25 Years of Unbroken Democracy: Lawmakers debate successes and failures

Leah TwakiMay 31, 20243 min

Rep members shared divergent views at the special joint session of the Senate and House making 25 years of unbroken democracy

In a joint session held on Wednesday, members of Nigeria’s House of Representatives expressed divergent views on the achievements and challenges of the country’s 25 years of uninterrupted democracy.

The session highlighted contrasting perspectives on the state of the nation and its democratic journey.

Rep. Julius Ihonbvere (APC Edo), the Leader of the House, lauded the endurance of Nigeria’s democracy, noting its resilience despite early predictions of its failure. “Twenty-five years of democracy is something to celebrate,” he remarked, emphasizing that the sustained democratic process has disproved sceptics.

Ihonbvere illustrated his point by comparing democracy to less desirable alternatives: “If you think democracy is not perfect, not what you dreamed about, then get a taste of authoritarianism, dictatorship, factionalism, and you will know that what we have is setting a road path to a better society.”

He highlighted the legislature’s growth over these years, seeing it as a fertile ground for developing leaders and engaging youths in nation-building.

However, the Minority Leader, Kingsley Chinda (PDP, Rivers), adopted a more reflective tone. He acknowledged the pride in sustaining democracy for a quarter-century but questioned whether the lawmakers’ actions have genuinely served the people’s interests. Chinda invoked Abraham Lincoln’s definition of democracy as “government of the people, by the people, and for the people,” urging his colleagues to evaluate their performance against this standard.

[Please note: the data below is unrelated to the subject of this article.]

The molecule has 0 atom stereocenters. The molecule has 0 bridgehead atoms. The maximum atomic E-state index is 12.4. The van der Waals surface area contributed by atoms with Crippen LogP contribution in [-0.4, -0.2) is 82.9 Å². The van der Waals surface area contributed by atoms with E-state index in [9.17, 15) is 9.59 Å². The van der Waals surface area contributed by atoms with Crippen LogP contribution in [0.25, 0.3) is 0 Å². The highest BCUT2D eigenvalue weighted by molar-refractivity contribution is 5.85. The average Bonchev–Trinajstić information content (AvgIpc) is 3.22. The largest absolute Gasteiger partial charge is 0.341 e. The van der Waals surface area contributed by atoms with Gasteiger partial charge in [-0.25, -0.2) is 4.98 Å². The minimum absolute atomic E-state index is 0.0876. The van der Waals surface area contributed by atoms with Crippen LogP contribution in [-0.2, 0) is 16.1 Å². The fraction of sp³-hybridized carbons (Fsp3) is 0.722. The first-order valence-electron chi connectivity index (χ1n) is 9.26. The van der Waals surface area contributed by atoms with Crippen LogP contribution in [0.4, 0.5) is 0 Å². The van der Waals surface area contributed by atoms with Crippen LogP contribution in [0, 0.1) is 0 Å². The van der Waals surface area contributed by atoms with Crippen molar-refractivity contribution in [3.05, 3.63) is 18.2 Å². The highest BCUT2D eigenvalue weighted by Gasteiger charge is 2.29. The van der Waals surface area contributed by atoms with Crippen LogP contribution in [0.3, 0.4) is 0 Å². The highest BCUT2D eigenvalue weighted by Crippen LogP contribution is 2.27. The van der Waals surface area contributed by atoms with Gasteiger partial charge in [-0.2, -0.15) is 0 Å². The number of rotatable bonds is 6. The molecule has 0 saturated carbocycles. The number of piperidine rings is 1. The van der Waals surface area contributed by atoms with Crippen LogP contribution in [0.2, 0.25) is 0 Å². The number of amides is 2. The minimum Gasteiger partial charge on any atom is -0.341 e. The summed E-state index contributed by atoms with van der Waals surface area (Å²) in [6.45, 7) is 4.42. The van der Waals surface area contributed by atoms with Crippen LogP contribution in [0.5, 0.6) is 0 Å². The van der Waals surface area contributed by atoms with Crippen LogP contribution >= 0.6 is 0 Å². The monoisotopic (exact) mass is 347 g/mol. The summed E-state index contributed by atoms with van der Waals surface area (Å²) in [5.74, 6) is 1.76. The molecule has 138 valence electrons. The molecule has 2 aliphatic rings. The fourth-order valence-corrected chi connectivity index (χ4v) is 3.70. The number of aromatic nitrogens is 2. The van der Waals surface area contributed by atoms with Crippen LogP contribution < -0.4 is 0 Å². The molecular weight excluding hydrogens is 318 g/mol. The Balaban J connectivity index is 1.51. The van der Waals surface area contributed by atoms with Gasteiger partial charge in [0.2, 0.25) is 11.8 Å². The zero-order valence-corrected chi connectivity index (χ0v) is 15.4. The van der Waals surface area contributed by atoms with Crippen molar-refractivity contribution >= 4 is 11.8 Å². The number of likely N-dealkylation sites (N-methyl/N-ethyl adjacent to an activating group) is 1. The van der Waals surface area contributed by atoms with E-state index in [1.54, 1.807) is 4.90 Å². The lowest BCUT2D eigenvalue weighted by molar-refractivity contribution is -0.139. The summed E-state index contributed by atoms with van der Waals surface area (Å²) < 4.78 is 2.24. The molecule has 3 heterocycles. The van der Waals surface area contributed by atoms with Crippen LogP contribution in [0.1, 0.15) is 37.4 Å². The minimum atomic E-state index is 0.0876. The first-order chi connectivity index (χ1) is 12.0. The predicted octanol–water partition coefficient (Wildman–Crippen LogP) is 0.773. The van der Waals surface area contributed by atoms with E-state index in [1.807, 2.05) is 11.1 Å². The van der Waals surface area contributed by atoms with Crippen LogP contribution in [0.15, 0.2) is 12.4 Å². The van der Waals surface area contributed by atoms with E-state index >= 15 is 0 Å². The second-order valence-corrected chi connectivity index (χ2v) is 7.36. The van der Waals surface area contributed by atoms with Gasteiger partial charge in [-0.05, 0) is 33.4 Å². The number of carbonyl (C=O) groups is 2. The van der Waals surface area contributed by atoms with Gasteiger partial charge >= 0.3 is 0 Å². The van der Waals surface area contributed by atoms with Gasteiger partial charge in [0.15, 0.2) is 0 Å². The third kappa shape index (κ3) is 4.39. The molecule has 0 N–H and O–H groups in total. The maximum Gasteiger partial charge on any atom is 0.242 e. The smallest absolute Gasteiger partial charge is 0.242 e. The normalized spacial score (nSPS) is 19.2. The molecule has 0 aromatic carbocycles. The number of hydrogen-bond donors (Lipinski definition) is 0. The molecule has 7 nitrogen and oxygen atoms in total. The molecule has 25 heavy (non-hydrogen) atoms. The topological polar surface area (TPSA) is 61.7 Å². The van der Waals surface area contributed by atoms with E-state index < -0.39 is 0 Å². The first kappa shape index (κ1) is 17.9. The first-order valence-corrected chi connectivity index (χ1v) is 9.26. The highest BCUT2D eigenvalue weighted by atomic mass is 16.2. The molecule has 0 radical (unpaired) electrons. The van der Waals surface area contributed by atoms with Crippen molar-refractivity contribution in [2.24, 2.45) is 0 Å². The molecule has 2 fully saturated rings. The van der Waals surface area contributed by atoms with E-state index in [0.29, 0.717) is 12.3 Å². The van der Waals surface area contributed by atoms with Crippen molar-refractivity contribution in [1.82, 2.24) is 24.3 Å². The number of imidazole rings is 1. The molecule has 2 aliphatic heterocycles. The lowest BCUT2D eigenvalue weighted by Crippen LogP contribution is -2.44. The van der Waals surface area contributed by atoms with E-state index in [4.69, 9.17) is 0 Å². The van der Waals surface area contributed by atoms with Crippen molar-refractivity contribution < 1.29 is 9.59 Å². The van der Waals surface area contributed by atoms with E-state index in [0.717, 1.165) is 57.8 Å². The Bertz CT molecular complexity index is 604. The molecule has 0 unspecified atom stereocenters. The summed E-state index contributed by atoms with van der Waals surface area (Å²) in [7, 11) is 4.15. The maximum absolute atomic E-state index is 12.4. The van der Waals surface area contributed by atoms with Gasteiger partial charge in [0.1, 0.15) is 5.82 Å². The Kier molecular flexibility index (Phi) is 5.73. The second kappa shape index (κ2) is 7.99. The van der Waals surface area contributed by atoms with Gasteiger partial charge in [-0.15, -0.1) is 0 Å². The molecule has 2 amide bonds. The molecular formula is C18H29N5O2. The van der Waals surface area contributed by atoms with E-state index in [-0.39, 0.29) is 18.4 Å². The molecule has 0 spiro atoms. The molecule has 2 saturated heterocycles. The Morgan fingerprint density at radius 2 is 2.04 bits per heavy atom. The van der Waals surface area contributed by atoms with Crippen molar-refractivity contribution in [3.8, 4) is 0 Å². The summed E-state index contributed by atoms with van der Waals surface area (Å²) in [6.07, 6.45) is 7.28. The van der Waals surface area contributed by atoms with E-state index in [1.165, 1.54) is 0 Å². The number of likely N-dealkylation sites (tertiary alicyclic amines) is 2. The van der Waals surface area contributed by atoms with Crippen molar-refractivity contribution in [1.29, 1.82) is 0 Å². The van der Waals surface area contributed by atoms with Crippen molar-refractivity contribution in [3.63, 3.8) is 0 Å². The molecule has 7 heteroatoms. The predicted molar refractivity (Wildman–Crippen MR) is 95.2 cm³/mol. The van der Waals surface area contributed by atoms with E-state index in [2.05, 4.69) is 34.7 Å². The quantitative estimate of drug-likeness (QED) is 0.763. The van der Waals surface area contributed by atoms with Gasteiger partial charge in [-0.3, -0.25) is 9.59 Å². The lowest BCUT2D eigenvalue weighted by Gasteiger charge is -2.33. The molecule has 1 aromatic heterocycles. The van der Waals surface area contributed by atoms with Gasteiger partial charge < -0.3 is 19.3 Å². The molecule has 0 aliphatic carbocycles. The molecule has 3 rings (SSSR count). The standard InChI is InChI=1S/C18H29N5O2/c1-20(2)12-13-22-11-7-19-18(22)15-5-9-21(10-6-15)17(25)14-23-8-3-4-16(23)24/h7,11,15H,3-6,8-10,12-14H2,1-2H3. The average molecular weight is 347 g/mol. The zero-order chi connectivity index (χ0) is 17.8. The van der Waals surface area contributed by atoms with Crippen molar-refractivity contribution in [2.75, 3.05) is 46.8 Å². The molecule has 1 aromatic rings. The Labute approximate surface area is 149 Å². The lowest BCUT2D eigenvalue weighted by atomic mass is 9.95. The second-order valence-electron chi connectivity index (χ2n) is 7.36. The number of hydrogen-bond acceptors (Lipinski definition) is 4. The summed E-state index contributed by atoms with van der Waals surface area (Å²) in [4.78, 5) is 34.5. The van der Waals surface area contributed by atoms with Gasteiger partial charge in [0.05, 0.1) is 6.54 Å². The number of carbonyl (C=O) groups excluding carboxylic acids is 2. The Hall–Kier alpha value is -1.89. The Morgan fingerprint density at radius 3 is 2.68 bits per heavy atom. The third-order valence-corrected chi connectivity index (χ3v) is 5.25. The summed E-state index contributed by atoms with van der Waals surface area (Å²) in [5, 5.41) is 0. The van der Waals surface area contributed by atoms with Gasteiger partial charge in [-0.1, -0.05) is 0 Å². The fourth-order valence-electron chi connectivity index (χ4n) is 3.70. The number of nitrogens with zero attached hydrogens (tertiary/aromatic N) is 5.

On her part, Rep. Kafilat Adetola Ogbara (APC, Lagos) brought attention to the persistent marginalization of Nigerian women. Despite being a significant portion of the population, women, she argued, have been relegated to peripheral roles in political processes. “We need political party reforms,” Ogbara insisted. “Nigerian women have been used as singers, dancers, and clappers during political gatherings—that is not democracy. We want a democracy where women can be at the decision-making table.”

However, Rep. Lilian Orugbo (LP, Anambra) offered a stark critique, questioning the tangible benefits of 25 years of democracy. “How much of this democracy has transformed into unbroken security, education, or healthcare?” she asked, pointing out that many Nigerians still face hunger and insecurity. “Honestly, Mr. Speaker, there is nothing to celebrate,” Orugbo concluded.

Responding to Orugbo, Deputy Speaker Benjamin Kalu, who presided over the session, noted that it is democracy that has provided her the platform to voice such criticisms, underscoring the freedoms that come with democratic governance.

Leah Twaki

A Chemistry graduate, excels as a social media manager, digital journalist, and content creator with an interdisciplinary skills blend of science and communication.

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